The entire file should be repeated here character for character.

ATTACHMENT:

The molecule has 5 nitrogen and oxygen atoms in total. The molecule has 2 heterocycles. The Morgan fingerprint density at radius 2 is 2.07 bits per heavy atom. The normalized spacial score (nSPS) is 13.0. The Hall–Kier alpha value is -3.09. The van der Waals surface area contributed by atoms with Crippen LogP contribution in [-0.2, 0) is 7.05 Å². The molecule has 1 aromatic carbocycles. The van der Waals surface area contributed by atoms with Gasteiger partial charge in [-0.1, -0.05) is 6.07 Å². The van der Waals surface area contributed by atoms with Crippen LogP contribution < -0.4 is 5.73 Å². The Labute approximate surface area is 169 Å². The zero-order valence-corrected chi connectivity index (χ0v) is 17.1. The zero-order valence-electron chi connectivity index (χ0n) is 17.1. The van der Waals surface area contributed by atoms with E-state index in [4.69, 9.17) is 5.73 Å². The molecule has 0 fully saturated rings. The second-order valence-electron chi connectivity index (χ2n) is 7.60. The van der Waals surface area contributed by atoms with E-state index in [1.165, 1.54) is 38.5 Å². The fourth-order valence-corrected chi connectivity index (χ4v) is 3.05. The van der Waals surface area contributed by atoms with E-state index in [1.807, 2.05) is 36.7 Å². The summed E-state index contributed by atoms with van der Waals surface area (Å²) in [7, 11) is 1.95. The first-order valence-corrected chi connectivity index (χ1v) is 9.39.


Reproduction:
The molecule has 5 nitrogen and oxygen atoms in total. The molecule has 2 heterocycles. The Morgan fingerprint density at radius 2 is 2.07 bits per heavy atom. The normalized spacial score (nSPS) is 13.0. The Hall–Kier alpha value is -3.09. The van der Waals surface area contributed by atoms with Crippen LogP contribution in [-0.2, 0) is 7.05 Å². The molecule has 1 aromatic carbocycles. The van der Waals surface area contributed by atoms with Gasteiger partial charge in [-0.1, -0.05) is 6.07 Å². The van der Waals surface area contributed by atoms with Crippen LogP contribution < -0.4 is 5.73 Å². The Labute approximate surface area is 169 Å². The zero-order valence-corrected chi connectivity index (χ0v) is 17.1. The zero-order valence-electron chi connectivity index (χ0n) is 17.1. The van der Waals surface area contributed by atoms with E-state index in [4.69, 9.17) is 5.73 Å². The molecule has 0 fully saturated rings. The second-order valence-electron chi connectivity index (χ2n) is 7.60. The van der Waals surface area contributed by atoms with E-state index in [1.165, 1.54) is 38.5 Å². The fourth-order valence-corrected chi connectivity index (χ4v) is 3.05. The van der Waals surface area contributed by atoms with E-state index in [1.807, 2.05) is 36.7 Å². The summed E-state index contributed by atoms with van der Waals surface area (Å²) in [7, 11) is 1.95. The first-order valence-corrected chi connectivity index (χ1v) is 9.39.